Royal Cosun bets on potatoes and sugar beet for plant-based alternatives

The ‘protein transition’,​ the switch many believe that we (the human race, that is) will need to make away from animal sources of protein towards alternative sources, is well on the way.

Plant-based meat, fish and dairy alternatives, while seeing a significant downturn in recent months, is still a significant part of this.

When developing plant-based substitutes, ingredients companies often use soy, pea, and wheat protein. Dutch agricultural cooperative Royal Cosun, however, develops plant-based products using sugar beets and potatoes (it also develops plant-based alternatives using cichorei and plant-based alternatives using fava beans.)

Because they produce these products in such abundance, they have a range of side streams which they can put into plant-based alternatives, as well as alternative applications of these crops in meat, fish and dairy alternatives. 

Developing plant-based alternatives from sugar beet pulp

Royal Cosun aims to focus on utilising its crops, including the side-streams, to develop plant-based alternatives. The company’s focus is on “unlocking the full potential of our crops, including the side streams,” Royal Cosun CEO Hans Meeuwis told FoodNavigator.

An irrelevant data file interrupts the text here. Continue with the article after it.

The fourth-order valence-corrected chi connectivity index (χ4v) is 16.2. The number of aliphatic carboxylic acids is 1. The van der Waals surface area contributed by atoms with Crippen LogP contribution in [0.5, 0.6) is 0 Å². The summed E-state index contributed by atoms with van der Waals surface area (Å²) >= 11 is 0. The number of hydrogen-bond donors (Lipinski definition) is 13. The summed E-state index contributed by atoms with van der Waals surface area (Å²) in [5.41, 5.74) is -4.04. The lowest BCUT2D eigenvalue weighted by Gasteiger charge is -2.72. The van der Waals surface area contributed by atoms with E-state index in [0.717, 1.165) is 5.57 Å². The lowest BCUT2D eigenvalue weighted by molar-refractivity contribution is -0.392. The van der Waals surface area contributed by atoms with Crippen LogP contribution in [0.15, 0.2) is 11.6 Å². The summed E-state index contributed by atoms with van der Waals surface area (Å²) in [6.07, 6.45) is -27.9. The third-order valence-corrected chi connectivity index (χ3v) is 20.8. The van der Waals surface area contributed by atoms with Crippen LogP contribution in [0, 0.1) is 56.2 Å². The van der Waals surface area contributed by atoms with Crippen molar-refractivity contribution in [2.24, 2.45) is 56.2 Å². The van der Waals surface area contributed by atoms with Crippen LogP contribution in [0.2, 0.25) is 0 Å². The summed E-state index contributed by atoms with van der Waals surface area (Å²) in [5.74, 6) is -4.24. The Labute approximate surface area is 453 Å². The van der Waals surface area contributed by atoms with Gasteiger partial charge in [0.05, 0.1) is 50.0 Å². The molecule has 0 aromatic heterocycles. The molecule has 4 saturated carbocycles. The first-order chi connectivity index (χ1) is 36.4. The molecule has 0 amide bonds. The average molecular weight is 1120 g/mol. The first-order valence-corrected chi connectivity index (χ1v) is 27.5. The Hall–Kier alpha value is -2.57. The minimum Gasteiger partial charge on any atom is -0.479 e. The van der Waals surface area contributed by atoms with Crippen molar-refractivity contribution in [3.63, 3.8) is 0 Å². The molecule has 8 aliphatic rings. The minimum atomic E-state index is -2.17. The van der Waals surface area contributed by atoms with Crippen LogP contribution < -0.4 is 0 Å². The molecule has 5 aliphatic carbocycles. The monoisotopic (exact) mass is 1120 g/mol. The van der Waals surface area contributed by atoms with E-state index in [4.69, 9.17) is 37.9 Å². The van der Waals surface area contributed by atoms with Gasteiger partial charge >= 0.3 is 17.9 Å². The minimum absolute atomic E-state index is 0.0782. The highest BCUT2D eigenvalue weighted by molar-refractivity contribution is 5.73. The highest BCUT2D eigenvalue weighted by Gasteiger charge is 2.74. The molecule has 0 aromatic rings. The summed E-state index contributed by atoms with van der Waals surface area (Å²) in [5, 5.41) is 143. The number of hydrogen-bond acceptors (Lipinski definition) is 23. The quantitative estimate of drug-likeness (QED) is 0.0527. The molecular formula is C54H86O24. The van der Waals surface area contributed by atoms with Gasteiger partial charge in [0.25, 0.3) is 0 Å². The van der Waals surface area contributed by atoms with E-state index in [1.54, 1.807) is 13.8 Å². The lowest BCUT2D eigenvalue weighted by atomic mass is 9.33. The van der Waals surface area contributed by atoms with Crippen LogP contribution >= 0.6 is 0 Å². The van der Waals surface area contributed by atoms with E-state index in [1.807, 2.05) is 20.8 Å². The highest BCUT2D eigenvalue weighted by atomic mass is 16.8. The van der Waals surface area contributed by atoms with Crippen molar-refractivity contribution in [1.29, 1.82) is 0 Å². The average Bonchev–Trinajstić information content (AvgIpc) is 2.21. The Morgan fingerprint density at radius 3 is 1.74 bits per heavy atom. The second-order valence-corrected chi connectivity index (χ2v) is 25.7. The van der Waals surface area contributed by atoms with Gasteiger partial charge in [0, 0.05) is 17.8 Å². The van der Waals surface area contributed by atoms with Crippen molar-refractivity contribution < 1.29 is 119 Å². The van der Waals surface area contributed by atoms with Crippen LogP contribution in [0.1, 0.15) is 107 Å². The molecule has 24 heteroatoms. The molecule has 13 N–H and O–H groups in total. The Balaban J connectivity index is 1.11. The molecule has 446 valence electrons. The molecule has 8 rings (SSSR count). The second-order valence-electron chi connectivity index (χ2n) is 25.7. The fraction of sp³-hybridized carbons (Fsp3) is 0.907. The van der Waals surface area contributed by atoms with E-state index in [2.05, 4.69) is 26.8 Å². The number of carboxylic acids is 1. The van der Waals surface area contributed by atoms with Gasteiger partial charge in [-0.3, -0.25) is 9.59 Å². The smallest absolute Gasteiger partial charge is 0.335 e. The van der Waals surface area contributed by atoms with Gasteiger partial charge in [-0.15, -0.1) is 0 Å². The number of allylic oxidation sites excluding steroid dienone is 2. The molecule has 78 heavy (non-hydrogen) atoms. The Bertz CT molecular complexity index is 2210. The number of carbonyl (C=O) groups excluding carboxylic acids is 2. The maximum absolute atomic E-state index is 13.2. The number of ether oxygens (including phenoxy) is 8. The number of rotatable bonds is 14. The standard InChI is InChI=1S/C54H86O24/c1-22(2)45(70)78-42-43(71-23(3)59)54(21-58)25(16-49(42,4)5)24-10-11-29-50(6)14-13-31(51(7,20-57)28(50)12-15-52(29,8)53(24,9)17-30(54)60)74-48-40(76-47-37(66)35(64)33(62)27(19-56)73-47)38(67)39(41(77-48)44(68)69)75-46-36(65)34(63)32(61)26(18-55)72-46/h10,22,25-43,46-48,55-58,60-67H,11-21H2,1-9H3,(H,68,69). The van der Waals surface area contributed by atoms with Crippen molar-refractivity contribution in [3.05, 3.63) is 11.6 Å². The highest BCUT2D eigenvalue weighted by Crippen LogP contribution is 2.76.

The sugar beet is one such crop. It is a hardy crop and can withstand changing climatic pressures, Meeuwis toldus. “It’s a strong and resilient crop.”

Its side streams, such as sugar-beet pulp, can be used as a functional ingredient in plant-based alternatives.

Cosun has developed uses for the sugar beet pulp, which would usually be used mainly in cattle feed. “We’ve been looking for other applications for this product, which is a co-product; a by-product if you wish,” Mathys Boeren, director for research, development and innovation at Royal Cosun, told FoodNavigator. The company uses it in plant-based fish or meat alternatives and in falafel bites and burgers.